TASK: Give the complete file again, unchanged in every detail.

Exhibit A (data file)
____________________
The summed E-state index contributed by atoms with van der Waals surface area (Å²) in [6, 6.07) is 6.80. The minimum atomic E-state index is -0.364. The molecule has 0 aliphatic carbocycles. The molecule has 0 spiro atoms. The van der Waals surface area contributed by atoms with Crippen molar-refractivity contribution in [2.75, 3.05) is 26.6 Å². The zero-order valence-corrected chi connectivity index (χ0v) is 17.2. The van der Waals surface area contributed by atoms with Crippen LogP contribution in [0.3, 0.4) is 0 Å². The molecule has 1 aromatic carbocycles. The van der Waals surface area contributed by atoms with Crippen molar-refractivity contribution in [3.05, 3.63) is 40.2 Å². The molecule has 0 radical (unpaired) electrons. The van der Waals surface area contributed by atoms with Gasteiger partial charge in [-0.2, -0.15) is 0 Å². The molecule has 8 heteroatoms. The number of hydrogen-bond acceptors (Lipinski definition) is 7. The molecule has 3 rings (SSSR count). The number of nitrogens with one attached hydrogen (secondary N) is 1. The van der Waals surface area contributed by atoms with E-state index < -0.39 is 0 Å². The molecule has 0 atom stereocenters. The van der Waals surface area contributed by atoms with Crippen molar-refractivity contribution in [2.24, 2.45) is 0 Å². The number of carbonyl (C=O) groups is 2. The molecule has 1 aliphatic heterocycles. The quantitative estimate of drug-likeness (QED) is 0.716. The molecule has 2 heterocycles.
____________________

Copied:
The summed E-state index contributed by atoms with van der Waals surface area (Å²) in [6, 6.07) is 6.80. The minimum atomic E-state index is -0.364. The molecule has 0 aliphatic carbocycles. The molecule has 0 spiro atoms. The van der Waals surface area contributed by atoms with Crippen molar-refractivity contribution in [2.75, 3.05) is 26.6 Å². The zero-order valence-corrected chi connectivity index (χ0v) is 17.2. The van der Waals surface area contributed by atoms with Crippen LogP contribution in [0.3, 0.4) is 0 Å². The molecule has 1 aromatic carbocycles. The van der Waals surface area contributed by atoms with Crippen molar-refractivity contribution in [3.05, 3.63) is 40.2 Å². The molecule has 0 radical (unpaired) electrons. The van der Waals surface area contributed by atoms with Gasteiger partial charge in [-0.2, -0.15) is 0 Å². The molecule has 8 heteroatoms. The number of hydrogen-bond acceptors (Lipinski definition) is 7. The molecule has 3 rings (SSSR count). The number of nitrogens with one attached hydrogen (secondary N) is 1. The van der Waals surface area contributed by atoms with E-state index < -0.39 is 0 Å². The molecule has 0 atom stereocenters. The van der Waals surface area contributed by atoms with Crippen molar-refractivity contribution in [2.24, 2.45) is 0 Å². The number of carbonyl (C=O) groups is 2. The molecule has 1 aliphatic heterocycles. The quantitative estimate of drug-likeness (QED) is 0.716. The molecule has 2 heterocycles.